Yngwie Malmsteen is mostly known as a shredder by nature who is notorious for putting together pieces that seem like they were composed for the Royal Stockholm Philharmonic Orchestra. Think Apocalyptica but with Malmsteen alone on his humble electric guitar instead of a cello quartet. Ever the virtuoso, it seems Malmsteen has decided to diversify his sound. With “Blue Lightning”, Malmsteen steps out of his comfort zone and gives us his first blues album of his long and illustrious career.
And what a career it has been, as very few have had an influence on modern guitar playing than Yngwie Malmsteen. From helping Sandvik Machining Solutions on their pursuit of making an unbreakable guitar to the creation of the Fender Yngwie Malmsteen Overdrive, the list just goes on and on to show just how revered the man is in the world of electric guitars. And with this new blues record, he just continues to add to his growing mythology.
The 12-track album is composed of both originals and covers, most notably covers of “Foxey Lady“, “Smoke On The Water“, and “While My Guitar Gently Weeps“. The album opens with the title track, a straightforward thumping no-nonsense track, showing off Malmsteen’s innate penchant for groove and rhythm. And if there’s one thing the tracks on these albums have in common, its that they all remind us that Malmsteen maybe should have considered a blues album a lot sooner in his career as it seems like this experiment has succeeded. The cover of “While My Guitar Gently Weeps”, in particular, is quite spectacular. Which is really no surprise considering the original version of “While My Guitar Gently Weeps” features fellow guitar virtuoso Eric Clapton on it.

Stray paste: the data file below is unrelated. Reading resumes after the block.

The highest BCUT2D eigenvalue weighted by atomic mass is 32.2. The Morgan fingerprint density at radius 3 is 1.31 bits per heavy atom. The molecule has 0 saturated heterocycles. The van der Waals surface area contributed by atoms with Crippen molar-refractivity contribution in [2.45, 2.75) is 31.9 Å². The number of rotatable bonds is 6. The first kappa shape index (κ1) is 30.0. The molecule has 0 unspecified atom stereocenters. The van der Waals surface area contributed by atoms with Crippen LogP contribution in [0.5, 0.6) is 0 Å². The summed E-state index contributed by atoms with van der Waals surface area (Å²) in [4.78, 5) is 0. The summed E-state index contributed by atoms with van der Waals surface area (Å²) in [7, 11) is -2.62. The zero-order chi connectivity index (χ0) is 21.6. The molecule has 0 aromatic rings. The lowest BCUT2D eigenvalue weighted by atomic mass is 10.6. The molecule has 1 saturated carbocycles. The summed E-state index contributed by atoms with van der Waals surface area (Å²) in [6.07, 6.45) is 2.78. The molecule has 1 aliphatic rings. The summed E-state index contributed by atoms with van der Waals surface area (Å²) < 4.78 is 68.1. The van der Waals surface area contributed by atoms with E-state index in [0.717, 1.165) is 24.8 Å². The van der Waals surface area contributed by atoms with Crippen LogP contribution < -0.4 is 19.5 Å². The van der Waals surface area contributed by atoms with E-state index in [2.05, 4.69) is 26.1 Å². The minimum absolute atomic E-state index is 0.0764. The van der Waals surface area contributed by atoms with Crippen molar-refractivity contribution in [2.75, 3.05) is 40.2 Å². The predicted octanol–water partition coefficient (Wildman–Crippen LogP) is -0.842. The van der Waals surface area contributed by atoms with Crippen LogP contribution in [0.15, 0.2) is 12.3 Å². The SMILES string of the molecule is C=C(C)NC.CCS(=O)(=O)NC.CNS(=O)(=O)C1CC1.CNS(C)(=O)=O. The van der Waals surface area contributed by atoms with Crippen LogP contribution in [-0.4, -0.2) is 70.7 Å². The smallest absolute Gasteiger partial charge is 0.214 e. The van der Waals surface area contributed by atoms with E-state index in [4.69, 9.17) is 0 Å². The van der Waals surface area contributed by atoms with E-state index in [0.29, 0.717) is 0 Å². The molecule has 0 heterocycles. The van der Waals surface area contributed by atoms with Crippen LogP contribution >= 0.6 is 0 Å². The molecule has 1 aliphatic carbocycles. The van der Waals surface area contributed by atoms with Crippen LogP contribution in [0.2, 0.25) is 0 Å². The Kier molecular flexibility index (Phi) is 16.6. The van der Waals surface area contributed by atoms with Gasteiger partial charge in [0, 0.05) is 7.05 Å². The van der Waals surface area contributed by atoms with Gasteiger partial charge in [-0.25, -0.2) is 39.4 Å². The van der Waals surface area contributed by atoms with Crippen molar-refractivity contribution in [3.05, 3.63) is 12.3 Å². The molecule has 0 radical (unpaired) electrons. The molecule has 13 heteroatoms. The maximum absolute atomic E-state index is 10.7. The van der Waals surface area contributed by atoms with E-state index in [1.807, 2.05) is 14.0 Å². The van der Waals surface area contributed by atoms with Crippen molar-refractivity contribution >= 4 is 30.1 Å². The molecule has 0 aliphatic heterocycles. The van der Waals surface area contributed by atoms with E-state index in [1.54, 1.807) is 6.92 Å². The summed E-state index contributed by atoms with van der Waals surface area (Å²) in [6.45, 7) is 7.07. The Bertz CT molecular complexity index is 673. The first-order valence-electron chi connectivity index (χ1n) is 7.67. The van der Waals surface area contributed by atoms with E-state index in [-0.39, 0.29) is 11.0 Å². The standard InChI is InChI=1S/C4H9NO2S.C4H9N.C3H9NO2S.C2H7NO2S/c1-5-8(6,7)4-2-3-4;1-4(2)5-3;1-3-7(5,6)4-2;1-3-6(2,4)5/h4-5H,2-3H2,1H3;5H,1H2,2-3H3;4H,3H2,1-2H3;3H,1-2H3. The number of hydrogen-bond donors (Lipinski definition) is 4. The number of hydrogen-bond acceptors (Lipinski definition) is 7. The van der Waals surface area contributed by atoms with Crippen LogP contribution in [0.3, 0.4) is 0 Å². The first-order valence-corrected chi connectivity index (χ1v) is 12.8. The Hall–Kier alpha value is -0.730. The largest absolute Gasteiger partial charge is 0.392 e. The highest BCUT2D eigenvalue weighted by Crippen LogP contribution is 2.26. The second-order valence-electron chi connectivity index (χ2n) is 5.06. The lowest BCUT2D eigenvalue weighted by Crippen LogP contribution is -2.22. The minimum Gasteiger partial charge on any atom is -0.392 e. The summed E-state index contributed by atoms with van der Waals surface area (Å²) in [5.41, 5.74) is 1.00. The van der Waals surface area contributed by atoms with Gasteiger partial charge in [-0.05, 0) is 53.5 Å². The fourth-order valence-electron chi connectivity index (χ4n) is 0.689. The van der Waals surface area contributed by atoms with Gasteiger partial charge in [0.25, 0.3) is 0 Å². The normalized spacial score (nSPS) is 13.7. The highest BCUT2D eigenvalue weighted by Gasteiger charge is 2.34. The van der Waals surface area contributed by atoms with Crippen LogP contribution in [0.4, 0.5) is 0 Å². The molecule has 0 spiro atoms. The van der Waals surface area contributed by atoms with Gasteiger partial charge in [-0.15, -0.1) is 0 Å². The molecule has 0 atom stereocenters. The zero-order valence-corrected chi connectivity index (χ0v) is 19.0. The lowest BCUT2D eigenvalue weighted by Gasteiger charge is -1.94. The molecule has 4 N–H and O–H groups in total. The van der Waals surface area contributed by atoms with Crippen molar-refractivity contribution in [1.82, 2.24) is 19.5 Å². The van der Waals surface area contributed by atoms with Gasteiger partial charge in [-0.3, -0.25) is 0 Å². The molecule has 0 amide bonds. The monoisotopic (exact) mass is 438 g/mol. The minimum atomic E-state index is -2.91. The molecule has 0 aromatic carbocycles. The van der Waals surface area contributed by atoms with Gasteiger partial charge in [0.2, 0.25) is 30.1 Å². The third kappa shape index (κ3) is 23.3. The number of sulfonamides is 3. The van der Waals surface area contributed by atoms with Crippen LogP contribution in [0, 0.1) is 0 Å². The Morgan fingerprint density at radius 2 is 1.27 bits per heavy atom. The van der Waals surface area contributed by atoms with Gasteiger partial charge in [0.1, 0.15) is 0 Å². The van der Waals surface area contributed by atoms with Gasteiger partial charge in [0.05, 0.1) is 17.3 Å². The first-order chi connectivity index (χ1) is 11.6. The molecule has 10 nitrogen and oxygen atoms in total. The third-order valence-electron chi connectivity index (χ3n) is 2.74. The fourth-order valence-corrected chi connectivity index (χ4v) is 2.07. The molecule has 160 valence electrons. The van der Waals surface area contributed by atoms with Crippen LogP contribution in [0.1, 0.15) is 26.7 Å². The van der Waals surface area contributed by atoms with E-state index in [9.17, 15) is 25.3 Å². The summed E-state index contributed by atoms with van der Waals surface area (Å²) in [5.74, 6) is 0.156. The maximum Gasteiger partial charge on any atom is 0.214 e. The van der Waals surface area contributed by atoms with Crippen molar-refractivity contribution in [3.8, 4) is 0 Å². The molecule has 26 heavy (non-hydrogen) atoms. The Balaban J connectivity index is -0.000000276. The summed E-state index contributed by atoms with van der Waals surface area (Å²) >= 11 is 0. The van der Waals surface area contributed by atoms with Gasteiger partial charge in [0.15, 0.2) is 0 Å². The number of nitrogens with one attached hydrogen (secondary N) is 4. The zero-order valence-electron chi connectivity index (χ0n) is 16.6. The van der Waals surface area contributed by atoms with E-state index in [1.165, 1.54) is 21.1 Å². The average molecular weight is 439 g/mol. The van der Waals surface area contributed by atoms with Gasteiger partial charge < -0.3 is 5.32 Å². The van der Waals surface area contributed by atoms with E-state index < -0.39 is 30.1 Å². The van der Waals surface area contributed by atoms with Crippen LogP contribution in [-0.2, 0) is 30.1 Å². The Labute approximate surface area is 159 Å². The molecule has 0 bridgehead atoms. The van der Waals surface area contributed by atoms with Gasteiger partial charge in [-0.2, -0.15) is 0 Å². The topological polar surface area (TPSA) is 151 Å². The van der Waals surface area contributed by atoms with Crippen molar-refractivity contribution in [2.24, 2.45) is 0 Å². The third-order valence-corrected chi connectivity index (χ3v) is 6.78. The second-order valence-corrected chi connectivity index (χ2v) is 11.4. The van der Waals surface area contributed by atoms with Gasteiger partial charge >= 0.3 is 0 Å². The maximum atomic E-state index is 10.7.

If you’re going to be critical, as you should be when reviewing anything, it’s important to point out that some of the tracks are a little overdone. “Foxey Lady“, in particular, would have benefited from a little show of restraint. But to expect restraint from a musician like Malmsteen may be asking for a little too much as it is simply not part of the guitarists’ repertoire. Although it would be important to note that the track “Sun’s Up Top’s Down“, one of the album’s original tracks, shows quite a bit of the restraint some of the other songs on the album are sorely missing. Of course, no Yngwie Malmsteen is complete without a track that showcases his ability to shred — to simply tear a track up. And while there are quite a few tracks that show this off none quite come close to the final track of the album, a cover of Eric Clapton‘s “Forever Man”. Clapton, who places 2nd in Rolling Stone Magazine’s list of ‘100 Greatest Guitarists’, while seemingly the antithesis to Malmsteen‘s breakneck speed style of playing provides the perfect playground — a blank canvas on wherein Malmsteen could show off the reason why he’s known as one of the world’s best shredders.
All in all “Blue Lightning“, despite its faults, is an admirable foray into blues. Great things happen when Malmsteen chooses to step out of his comfort zone as it lets him showcase his technical skill and unparalleled sonic creativity.